Mike Fanning, Ph.D., PAS

Mike Fanning, Ph.D., PAS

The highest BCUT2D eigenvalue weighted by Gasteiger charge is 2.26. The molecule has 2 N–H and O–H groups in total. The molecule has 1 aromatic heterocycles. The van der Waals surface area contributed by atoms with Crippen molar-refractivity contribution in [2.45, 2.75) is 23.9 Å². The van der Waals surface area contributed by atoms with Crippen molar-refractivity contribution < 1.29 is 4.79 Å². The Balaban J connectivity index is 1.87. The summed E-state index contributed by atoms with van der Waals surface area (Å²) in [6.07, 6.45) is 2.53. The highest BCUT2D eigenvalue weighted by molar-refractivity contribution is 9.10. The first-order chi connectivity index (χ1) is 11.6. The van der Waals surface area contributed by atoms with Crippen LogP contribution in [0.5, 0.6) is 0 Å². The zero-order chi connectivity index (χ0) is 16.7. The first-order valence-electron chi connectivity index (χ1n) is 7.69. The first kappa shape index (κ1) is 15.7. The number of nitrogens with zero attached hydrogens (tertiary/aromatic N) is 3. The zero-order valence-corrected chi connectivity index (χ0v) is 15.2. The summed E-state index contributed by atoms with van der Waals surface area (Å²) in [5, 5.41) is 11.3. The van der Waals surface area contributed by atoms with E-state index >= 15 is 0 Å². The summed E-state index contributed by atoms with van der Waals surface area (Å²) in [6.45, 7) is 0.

The USDA recently announced an updated livestock disaster aid addressing increased supplemental feed cost in 2021. The ELRP payment will be based on data from the 2021 Livestock Forage Disaster Program (LFP).  CCC-853 (Livestock Forage Disaster Program Application) AD-2047 (Customer Data Worksheet) CCC-902 (Farm Operating Plan for an Individual or Legal Entity) CCC-901 (Member Information for Legal Entities, if applicable) FSA-510 (Request for an Exception to the $125,000 Payment Limitation for Certain Programs, if applicable) CCC-860 (Socially Disadvantaged, Limited Resource, Beginning and Veteran Farmer or Rancher Certification, if applicable) AD-1026 (Highly Erodible Land Conservation (“HELC”) and Wetland Conservation (“WC”) Certification) Phases of the ELRP payments Phase 1 of the payments is expected to total $577 million, basing the payments on percentage of an eligible producers’ gross 2021 LFP payment — 90% for historically underserved producers and 75% for all other producers. And, the payments will be subject to a payment limit. Phase 2: USDA said it was evaluating impacts of 2021 and wildfires on livestock producers as it develops the Phase 2 component.  Phase 1 ELRP eligibility Producer and livestock eligibility for ELRP aligns with the eligibility requirements. Only 2021 LFP participants are eligible for an ELRP payment under Phase 1. Livestock producers must have suffered grazing losses in a county rated by the U.S. Drought Monitor as a D2 (severe drought) for eight consecutive weeks or a D3 (extreme drought) or D4 (exceptional drought) during the normal grazing season of the 2021 calendar year. Livestock producers who were not allowed to graze their permitted federally managed lands due to wildfire are also eligible for ELRP payments.  ELRP payment calculation and limitations When calculating an eligible producer’s Phase One ELRP payment, Farm Service Agency (FSA) will use the producer reported (CCC-853 form) livestock inventories and forage acreage or restricted animal units and grazing days for the 2021 calendar year. Payments will be equal to the eligible livestock producer’s gross 2021 LFP payment multiplied by a payment percentage. For historically underserved producers (i.e., socially disadvantaged, limited resource, beginning, and veteran), the payment percentage is 90%, with a payment percentage of 75% for all other producers. Eligible producers with a CCC-860 on file with FSA for the 2021 program year qualify for the 90% payment percentage. Under ELRP, Adjusted Gross Income (“AGI”) limitations will not apply, however there are payment limitations for eligible producers. The payment limitations will be determined by the producer’s or legal entity’s average adjusted gross farm income, which is income earned from their agricultural operation. If an eligible producer or entity, other than joint ventures or general partnerships, has an average adjusted gross farm income of less than 75% of their average AGI for tax years 2017 through 2019, they cannot receive an ELRP payment of more than $125,000. For an eligible producer or entity, other than joint ventures or general partnership, with an average AGI of at least 75% that is derived from agricultural activities, they may be eligible for an ELRP payment of up to $250,000.  Eligible participants seeking the increased limitation must: File form FSA-510; Provide certification that their average adjusted gross farm income is at least 75% of their AGI; and Provide certification from a licensed Certified Public Accountant or attorney that the participant qualifies to receive the increased limitation. Additional USDA Assistance Opportunities The announcement also included information on a new crop-related disaster effort named . USDA announced a two-phase approach for diversified, row crop and specialty crop operations affected by an eligible disaster event in calendar years 2020 or 2021. USDA also indicated there will be additional relief through the . The ELAP program provides emergency assistance to eligible producers of , and for losses due to disease (including cattle tick fever), adverse weather, or other conditions, such as blizzards and wildfires, not covered by LFP.  The additional ELAP funding will assist producers with the increased cost of hauling livestock to forage. The ELAP compensation is retroactive to 2021 and will also be available for losses in 2022 and subsequent years. The deadline to request all ELAP assistance for 2022 calendar year losses will be Jan. 31, 2023. Important Deadlines The deadline to file for FSA’s LFP program is 30 calendar days after the end of the calendar year the loss occurred (i.e. January 31, 2022 for loss in calendar year 2021).  The deadline to file for FSA’s ELAP program is January 30 following the end of the calendar year in which the loss occurred. Producers must file a notice of loss within 15 days after the loss is apparent for honeybee operations and within 30 days for livestock and farm-raised fish operations. More more information on , please contact your local FSA office. To learn more about the Federal Crop/Livestock Insurance programs contact an insurance agent by visiting the or calling 877-204-4645 .  Source: